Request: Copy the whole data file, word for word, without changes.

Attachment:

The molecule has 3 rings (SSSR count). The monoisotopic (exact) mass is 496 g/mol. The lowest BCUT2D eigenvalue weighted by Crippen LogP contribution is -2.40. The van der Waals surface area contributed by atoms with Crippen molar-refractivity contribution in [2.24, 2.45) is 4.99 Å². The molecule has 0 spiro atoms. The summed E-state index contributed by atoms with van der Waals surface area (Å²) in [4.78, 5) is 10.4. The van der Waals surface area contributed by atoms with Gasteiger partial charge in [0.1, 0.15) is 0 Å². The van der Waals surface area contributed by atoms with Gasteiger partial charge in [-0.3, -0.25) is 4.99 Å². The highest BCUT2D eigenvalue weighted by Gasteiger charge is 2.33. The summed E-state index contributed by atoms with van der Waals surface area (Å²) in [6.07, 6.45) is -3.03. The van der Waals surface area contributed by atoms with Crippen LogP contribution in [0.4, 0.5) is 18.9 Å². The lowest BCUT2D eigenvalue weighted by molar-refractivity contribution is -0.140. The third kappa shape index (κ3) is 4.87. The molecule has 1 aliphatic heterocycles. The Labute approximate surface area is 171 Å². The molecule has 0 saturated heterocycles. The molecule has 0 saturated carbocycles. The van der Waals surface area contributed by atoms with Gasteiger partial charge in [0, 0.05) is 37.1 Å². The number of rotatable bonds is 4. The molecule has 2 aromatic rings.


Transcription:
The molecule has 3 rings (SSSR count). The monoisotopic (exact) mass is 496 g/mol. The lowest BCUT2D eigenvalue weighted by Crippen LogP contribution is -2.40. The van der Waals surface area contributed by atoms with Crippen molar-refractivity contribution in [2.24, 2.45) is 4.99 Å². The molecule has 0 spiro atoms. The summed E-state index contributed by atoms with van der Waals surface area (Å²) in [4.78, 5) is 10.4. The van der Waals surface area contributed by atoms with Gasteiger partial charge in [0.1, 0.15) is 0 Å². The van der Waals surface area contributed by atoms with Gasteiger partial charge in [-0.3, -0.25) is 4.99 Å². The highest BCUT2D eigenvalue weighted by Gasteiger charge is 2.33. The summed E-state index contributed by atoms with van der Waals surface area (Å²) in [6.07, 6.45) is -3.03. The van der Waals surface area contributed by atoms with Crippen LogP contribution in [0.4, 0.5) is 18.9 Å². The lowest BCUT2D eigenvalue weighted by molar-refractivity contribution is -0.140. The third kappa shape index (κ3) is 4.87. The molecule has 1 aliphatic heterocycles. The Labute approximate surface area is 171 Å². The molecule has 0 saturated heterocycles. The molecule has 0 saturated carbocycles. The van der Waals surface area contributed by atoms with Gasteiger partial charge in [0, 0.05) is 37.1 Å². The number of rotatable bonds is 4. The molecule has 2 aromatic rings.